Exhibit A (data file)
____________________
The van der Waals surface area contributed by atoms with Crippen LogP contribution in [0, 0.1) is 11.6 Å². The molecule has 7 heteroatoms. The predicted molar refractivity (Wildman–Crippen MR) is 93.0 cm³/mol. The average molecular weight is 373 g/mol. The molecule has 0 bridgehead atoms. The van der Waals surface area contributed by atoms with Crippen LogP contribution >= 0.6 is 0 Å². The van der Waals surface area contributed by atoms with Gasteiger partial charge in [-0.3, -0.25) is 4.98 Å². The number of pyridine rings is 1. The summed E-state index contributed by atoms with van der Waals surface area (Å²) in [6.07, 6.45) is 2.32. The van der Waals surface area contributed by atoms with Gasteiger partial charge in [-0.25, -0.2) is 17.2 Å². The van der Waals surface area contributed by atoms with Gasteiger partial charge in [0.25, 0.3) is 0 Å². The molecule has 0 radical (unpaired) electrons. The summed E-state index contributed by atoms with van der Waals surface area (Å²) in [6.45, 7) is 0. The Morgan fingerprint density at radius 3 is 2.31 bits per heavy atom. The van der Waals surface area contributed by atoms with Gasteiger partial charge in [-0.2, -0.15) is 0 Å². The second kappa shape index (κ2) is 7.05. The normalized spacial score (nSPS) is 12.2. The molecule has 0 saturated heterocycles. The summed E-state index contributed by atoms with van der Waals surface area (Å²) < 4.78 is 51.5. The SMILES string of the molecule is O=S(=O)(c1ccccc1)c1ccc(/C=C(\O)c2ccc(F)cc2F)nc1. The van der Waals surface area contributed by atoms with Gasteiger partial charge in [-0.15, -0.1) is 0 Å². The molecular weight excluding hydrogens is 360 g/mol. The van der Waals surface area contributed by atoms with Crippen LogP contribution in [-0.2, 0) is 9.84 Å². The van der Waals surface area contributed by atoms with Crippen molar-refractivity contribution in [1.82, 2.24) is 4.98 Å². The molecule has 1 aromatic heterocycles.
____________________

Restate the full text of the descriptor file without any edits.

The van der Waals surface area contributed by atoms with Crippen LogP contribution in [0, 0.1) is 11.6 Å². The molecule has 7 heteroatoms. The predicted molar refractivity (Wildman–Crippen MR) is 93.0 cm³/mol. The average molecular weight is 373 g/mol. The molecule has 0 bridgehead atoms. The van der Waals surface area contributed by atoms with Crippen LogP contribution >= 0.6 is 0 Å². The van der Waals surface area contributed by atoms with Gasteiger partial charge in [-0.3, -0.25) is 4.98 Å². The number of pyridine rings is 1. The summed E-state index contributed by atoms with van der Waals surface area (Å²) in [6.07, 6.45) is 2.32. The van der Waals surface area contributed by atoms with Gasteiger partial charge in [-0.25, -0.2) is 17.2 Å². The van der Waals surface area contributed by atoms with Gasteiger partial charge in [0.25, 0.3) is 0 Å². The molecule has 0 radical (unpaired) electrons. The summed E-state index contributed by atoms with van der Waals surface area (Å²) in [6.45, 7) is 0. The Morgan fingerprint density at radius 3 is 2.31 bits per heavy atom. The van der Waals surface area contributed by atoms with Gasteiger partial charge in [-0.2, -0.15) is 0 Å². The second kappa shape index (κ2) is 7.05. The normalized spacial score (nSPS) is 12.2. The molecule has 0 saturated heterocycles. The summed E-state index contributed by atoms with van der Waals surface area (Å²) < 4.78 is 51.5. The SMILES string of the molecule is O=S(=O)(c1ccccc1)c1ccc(/C=C(\O)c2ccc(F)cc2F)nc1. The van der Waals surface area contributed by atoms with Gasteiger partial charge in [-0.15, -0.1) is 0 Å². The molecular weight excluding hydrogens is 360 g/mol. The van der Waals surface area contributed by atoms with Crippen LogP contribution in [-0.2, 0) is 9.84 Å². The van der Waals surface area contributed by atoms with Crippen molar-refractivity contribution in [1.82, 2.24) is 4.98 Å². The molecule has 1 aromatic heterocycles.